Yesterday evening I was packing and decided to throw on a baseball game as background noise. Since the Yankees were playing on the West Coast, I went for the Arizona-Tampa Bay contest. I turned off the game in the third inning, after Edwin Jackson weaseled his way out of a bases-loaded jam. I thought nothing of the game until I saw on Baseball Tonight that he had thrown a no-hitter! My first thought was, is this the worst no-hitter of all time?
Jackson walked eight batters in the game, and threw a career-high 149 pitches, just 79 of them for strikes. At one point in the third inning, the Win Probability actually favored Tampa Bay, thanks to Jackson walking the bases loaded! With two outs in the ninth, Jackson walked pinch hitter Willy Aybar on four pitches, which was Aybar's seventh walk of the season. No doubt about it, Jackson pitched rather poorly and still picked up the no-no. Is it possible to have a worse no hitter than Jackson?
First of all, some ground rules: Major League Baseball defines a no-hitter as a "a game in which a pitcher, or pitchers, gives up no hits while pitching at least nine innings. A pitcher may give up a run or runs so long as he pitches nine innings or more and does not give up a hit."
This excludes some rather infamous no-hit performances, such as this one by Andy Hawkins, who allowed four (unearned) runs in a 4-0 loss while pitching for the hapless 1990 Yankees. In a baseball-reference play index search, I asked for games of 9 IP or more since 1920 with zero hits. I then sorted this list by ascending Game Score, a measure invented by Bill James to assign a single number to a starting pitchers' performance. The best nine-inning performance since 1920, according to Game Score, is Kerry Wood's 20K game in 1998, with a score of 105. The measure is very results-oriented, since it places high value on the number of innings pitched and the number of runs-- shutouts are practically guaranteed to be above 80.
Click the link for the results, which show Jackson's game last night to be the fourth-worst no-hitter on record, in Game Score. Three games tied with a game score one unit worse:
George Culver, July 29, 1968 Pitching for the Reds, his second of what would be five teams in the pre-free agency era, Culver was nothing short of mediocre in this game, for someone who pitched a no-hitter. He walked four in the game, but faced 34 batters, one of the extra men (Dick Allen) getting aboard thanks to a throwing error by third baseman Tony Perez, and reaching second on another error by shortstop Woody Woodward on the same play. Allen then reached third base on a groundout and scored on a sac-fly by Cookie Rojas.
Culver allowed another unearned baserunner in the third inning, with Phillies' starter Chris Short reaching on Catchers Interference by Pat Corrales. Culver then retired eleven straight before walking two men with two outs in the sixth, needing a strikeout to get out of that jam. Culver's final two baserunners got on via walk to open the eighth inning, but Culver induced some ground balls to get out of that one, and breezed through the ninth for the no-hitter.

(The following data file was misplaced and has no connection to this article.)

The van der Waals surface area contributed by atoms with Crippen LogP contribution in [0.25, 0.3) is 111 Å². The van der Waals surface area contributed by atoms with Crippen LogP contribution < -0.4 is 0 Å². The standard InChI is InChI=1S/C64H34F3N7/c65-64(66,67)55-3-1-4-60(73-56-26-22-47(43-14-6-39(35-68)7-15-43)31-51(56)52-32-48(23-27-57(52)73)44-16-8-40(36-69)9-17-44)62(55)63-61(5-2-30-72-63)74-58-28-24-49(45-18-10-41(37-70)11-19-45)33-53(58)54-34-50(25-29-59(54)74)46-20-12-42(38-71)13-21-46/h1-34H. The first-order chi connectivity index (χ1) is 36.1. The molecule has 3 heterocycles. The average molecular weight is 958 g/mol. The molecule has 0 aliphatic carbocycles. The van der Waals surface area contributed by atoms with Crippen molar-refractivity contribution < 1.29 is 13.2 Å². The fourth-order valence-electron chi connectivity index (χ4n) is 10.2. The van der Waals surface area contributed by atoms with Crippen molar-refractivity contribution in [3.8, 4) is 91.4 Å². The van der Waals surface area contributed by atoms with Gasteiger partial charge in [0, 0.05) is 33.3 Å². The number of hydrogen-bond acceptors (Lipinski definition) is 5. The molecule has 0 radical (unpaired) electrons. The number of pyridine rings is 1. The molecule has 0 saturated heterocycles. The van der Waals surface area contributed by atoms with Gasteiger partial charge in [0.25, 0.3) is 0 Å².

Bill James calculated how likely it was for each pitcher to have thrown a no-hitter, and George Culver came out as one of the ten men least likely to have a no-no.
Ken Holtzman- August 19, 1969. Of the three no-hitters with a Game Score of 84, Holtzman's seems the most impressive. Facing Phil Neikro and staked to a 3-0 lead after the first inning, Holtzman walked just three in his no-hitter. The reason this game has such a low game score is that Holtzman struck out precisely zero hitters! Not exactly Nolan Ryan, Holtzman struck out just 5.0 per nine innings in his career, despite playing in an extremely pitcher-friendly era. Only one other no-hitter since 1920 has featured zero strikeouts, by Sad Sam Jones in 1923.
Sabermetrics has taught us in the Gospel of Three True Outcomes; that a pitcher can only (really) control three results of an at bat: a strikeout, a walk, and a home run. There are fine tunings in there, such as GB/FB rate, and his own fielding ability, but once the ball is put in play, a lot is left up to his defense. On that day in 1969, the Cubs' defense shined, and Holtzman never allowed more than one baserunner in an inning. Twelve groundouts, twelve flyouts, and three pop-outs formed an even split among the batted balls in this game. Interestingly, while giving up fly-balls tends to influence home-run rate and therefore is bad for the overall success of a pitcher, if one wants to pitch a no-hitter, a flyball is far more likely to turn into an out.
The shimmering defense was on display no finer than on the last out of the seventh inning, in which outfielder Billy Williams climbed the ivy at Wrigley to pluck a home run away from Henry Aaron. Holtzman wrote in Chicago Cubs: Memorable Stories of Cubs Baseball that the home fans were reminding him that he had a no-hitter every inning following the third (so much for jinxes!) Holtzman would go on to throw another no-hitter two years later for the Cubs, and was later elected to the Jewish Sports Hall of Fame.
Joe Cowley, September 19, 1986 From the box-score, this is my vote for the worst official no-hitter on record. Cowley registered seven walks (and eight strikeouts), and among the 145 no-hitters on record with Game Scores below 100, Cowley's is only one of two in which the no-no-man gave up an earned run. Much like Jackson, Cowley walked the bases loaded to start the sixth, and then gave up three straight fly balls, the second of which scored Reggie Jackson. Cowley also had two men on in the third, and like Jackson walked a man in the ninth, though this runner was erased on the game-ending double play.
In fact, Cowley threw the worst no-hiter of all time, and then never won another big league game. He lost his next six decisions and was out of baseball within a year of this game. Hopefully, Edwin Jackson can avoid this same fate.